Judging New Architecture – The West/Light

westlight
23rd and L Street, NW

Like how it’s turning out? The West/Light website says:

“Conveniently situated at the nexus of Georgetown, Dupont Circle and Downtown, Westlight brings distinguished new condominium residences to Washington DC’s coveted West End.

Designed by internationally-acclaimed architect Enrique Norten with focal features by award-winning artist Ingo Maurer – the distinctive cantilevered glass building façade unveils breathtaking residences bathed in natural sunlight with vibrant city views framed through floor-to-ceiling windows.

Here, white-glove service is a hallmark – these illustrious residences pair singular design and privileged perks in a destination location.”

New library will be here too:

west_end_library_rendering
Rendering via Eastbanc

Here’s how the old library looked before demo:

old_west_end_library_2014

21 Comment

  • it’s spectacular. wow.

  • Love it. Anything that goes against the standard DC glass (or brick and glass) box is good in my book. The fire station project around the block is going to look great also.

    https://www.popville.com/2015/08/d-c-knows-squash-get-ready-for-squash-on-fire-coming-to-23rd-and-m-st-nw/

  • It’s a step in the right direction, but it’s still just a bunch of glass panels.

  • I like it. But I thought other libraries made of glass had problems with the heat/ light degrading the books, no?

    • not as much of a concern for a circulating collection which generally wears out from use long before light/heat/other climate issues. those concerns would be big for rare books/archives but west end won’t have any of those kinds of special collections.

  • Neighbor Ralph Nader complained about its size.

  • Too much glazing, without consideration to the various facades. East, West, and South facades should all be treated differently, with consideration to glare and solar heat gain. There is some degree of self-shading but it doesn’t appear to be sufficient to mitigate summer sun (and let in “good” winter sun).

  • Looks very nice. I would not describe the West End as a destination location, though.

  • It’s just your basic, boring glass box with some of the rectangles moved around. They tried to be different, but I guess anything too interesting and original would’ve terrified the neighbors.

  • Let me add that there’s a project getting started down in SE on the site of the Bullpen biergarten with undulating rectangular protrusions/recesses that looks a lot more interesting, at least in the sketches.

  • I think this looks great! Many folks don’t seem to understand the economics behind large-scale construction. The only way this was possible was due to the very, very expensive asking price that people are apparently willing to pay. (RE agents paid people to stand in line for an opportunity to purchase some of the condos that were released for sale. My understanding is that many of these condos are being sold to foreign investors using these condos as a land-bank.)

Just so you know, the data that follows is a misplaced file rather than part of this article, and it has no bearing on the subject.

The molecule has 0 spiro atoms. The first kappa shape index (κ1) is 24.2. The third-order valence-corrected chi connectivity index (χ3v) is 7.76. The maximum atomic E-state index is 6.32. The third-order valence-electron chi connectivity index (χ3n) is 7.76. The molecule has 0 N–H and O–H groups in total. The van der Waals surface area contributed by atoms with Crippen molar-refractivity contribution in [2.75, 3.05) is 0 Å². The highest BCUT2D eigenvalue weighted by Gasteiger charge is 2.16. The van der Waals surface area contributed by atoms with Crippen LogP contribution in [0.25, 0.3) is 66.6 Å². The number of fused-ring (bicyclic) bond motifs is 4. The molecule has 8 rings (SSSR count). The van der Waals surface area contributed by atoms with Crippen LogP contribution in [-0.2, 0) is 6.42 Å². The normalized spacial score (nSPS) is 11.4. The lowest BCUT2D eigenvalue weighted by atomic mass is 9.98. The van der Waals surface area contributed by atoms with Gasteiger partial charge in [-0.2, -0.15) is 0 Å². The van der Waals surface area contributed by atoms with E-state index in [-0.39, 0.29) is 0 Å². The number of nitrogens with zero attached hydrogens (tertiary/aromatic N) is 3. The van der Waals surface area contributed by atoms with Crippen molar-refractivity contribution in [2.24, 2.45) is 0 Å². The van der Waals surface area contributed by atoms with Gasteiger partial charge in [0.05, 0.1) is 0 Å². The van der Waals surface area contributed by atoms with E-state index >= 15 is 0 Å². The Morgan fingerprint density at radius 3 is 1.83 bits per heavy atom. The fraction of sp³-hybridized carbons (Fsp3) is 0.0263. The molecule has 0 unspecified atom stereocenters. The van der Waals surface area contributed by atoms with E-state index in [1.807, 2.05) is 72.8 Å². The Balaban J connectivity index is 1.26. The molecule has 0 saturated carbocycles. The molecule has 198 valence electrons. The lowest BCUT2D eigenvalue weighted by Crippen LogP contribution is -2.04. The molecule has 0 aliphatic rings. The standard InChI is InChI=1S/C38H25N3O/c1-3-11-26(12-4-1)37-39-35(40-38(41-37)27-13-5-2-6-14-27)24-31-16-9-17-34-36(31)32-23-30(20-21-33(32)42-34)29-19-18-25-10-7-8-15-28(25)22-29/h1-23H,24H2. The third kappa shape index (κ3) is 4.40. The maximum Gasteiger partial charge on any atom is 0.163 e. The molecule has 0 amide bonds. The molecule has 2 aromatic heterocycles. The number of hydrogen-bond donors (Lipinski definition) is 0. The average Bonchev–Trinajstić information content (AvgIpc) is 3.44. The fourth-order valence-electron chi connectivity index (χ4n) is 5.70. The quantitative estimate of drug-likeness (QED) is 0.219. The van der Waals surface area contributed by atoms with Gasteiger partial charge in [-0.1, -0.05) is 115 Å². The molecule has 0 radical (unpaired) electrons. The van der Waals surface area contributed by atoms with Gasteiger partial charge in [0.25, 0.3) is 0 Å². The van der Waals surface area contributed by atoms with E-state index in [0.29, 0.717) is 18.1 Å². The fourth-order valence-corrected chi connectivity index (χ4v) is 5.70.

• This is why the “more housing to lower the price” argument easily falls apart. There are many “markets” and some of them have nothing to do with ordinary people who plan to own and occupy space over a reasonable length of time. The building is really ugly and will be instant kitsch. The massing would be less awkward and actually more attractive if it wasn’t facing an entire block. Other than the hotel/gas station, the blocks around there abound with ordinary, mostly homely, sometimes ugly buildings, so i don’t know that there’s any net gain or loss. At least it will be conversation piece. Unfortunately, if it’s mostly owned by foreigners it probably will add little to an area that has little street life, even if they rent out some of the units.

      • Your point regarding “many different markets” stands, but that also assumes a surfeit of housing availability for each of those markets. If that’s not the case, then more housing will certainly drive down the rate of change of the cost of housing. Only way to create any meaningful affordable housing in a place like DC is via massive public spending (be it trading land, massive tax breaks, or spending cash to build from the ground up).

  • Agents paid random people to wait in line so that they would be guaranteed an appointment to write an offer.

    https://www.washingtonian.com/2016/11/07/agents-paying-line-standers-75hour-get-first-dibs-condos/

  • Looks like shipping containers stacked at Bremerhaven. Don’t like the massing and height in this part of town, though. Maybe it will be more inspirational once completed. Trying to stay open-minded….

  • Building is ok but the sales team and their plans to sell have been annoying enough to cut off contact.

  • That’s possibly the ugliest building I’ve ever seen. Brutalist and banal at the same time. I wouldn’t have thought a structure could get uglier than the typical faceless K Street rectangles, but they managed…

  • Looks to be inspired by cargo shipping container.

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